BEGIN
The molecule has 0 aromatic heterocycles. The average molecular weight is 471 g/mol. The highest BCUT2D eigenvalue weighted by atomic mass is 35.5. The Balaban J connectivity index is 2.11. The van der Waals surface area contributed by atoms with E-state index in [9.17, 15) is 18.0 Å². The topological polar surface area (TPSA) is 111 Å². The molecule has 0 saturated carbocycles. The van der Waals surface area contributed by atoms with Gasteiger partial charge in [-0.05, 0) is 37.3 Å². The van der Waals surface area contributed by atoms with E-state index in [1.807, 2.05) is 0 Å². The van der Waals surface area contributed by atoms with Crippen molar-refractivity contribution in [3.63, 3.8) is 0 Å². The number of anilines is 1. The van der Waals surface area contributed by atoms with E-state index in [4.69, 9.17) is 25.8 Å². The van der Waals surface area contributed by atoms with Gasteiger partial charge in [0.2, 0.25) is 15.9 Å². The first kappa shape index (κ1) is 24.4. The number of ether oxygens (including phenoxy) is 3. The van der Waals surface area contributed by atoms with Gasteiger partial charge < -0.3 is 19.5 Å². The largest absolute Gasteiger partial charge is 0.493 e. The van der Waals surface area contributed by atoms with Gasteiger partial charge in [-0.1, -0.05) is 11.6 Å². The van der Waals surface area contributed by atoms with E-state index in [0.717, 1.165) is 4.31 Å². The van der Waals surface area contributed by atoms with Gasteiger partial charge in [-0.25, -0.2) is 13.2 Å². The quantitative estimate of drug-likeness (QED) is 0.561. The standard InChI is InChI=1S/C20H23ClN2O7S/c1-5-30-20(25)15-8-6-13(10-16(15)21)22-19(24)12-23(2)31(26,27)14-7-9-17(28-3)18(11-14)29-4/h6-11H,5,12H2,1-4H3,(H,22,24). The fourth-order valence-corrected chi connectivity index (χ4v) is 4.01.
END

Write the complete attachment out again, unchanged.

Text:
The molecule has 0 aromatic heterocycles. The average molecular weight is 471 g/mol. The highest BCUT2D eigenvalue weighted by atomic mass is 35.5. The Balaban J connectivity index is 2.11. The van der Waals surface area contributed by atoms with E-state index in [9.17, 15) is 18.0 Å². The topological polar surface area (TPSA) is 111 Å². The molecule has 0 saturated carbocycles. The van der Waals surface area contributed by atoms with Gasteiger partial charge in [-0.05, 0) is 37.3 Å². The van der Waals surface area contributed by atoms with E-state index in [1.807, 2.05) is 0 Å². The van der Waals surface area contributed by atoms with Crippen molar-refractivity contribution in [3.63, 3.8) is 0 Å². The number of anilines is 1. The van der Waals surface area contributed by atoms with E-state index in [4.69, 9.17) is 25.8 Å². The van der Waals surface area contributed by atoms with Gasteiger partial charge in [0.2, 0.25) is 15.9 Å². The first kappa shape index (κ1) is 24.4. The number of ether oxygens (including phenoxy) is 3. The van der Waals surface area contributed by atoms with Gasteiger partial charge < -0.3 is 19.5 Å². The largest absolute Gasteiger partial charge is 0.493 e. The van der Waals surface area contributed by atoms with Gasteiger partial charge in [-0.1, -0.05) is 11.6 Å². The van der Waals surface area contributed by atoms with E-state index in [0.717, 1.165) is 4.31 Å². The van der Waals surface area contributed by atoms with Gasteiger partial charge in [-0.25, -0.2) is 13.2 Å². The quantitative estimate of drug-likeness (QED) is 0.561. The standard InChI is InChI=1S/C20H23ClN2O7S/c1-5-30-20(25)15-8-6-13(10-16(15)21)22-19(24)12-23(2)31(26,27)14-7-9-17(28-3)18(11-14)29-4/h6-11H,5,12H2,1-4H3,(H,22,24). The fourth-order valence-corrected chi connectivity index (χ4v) is 4.01.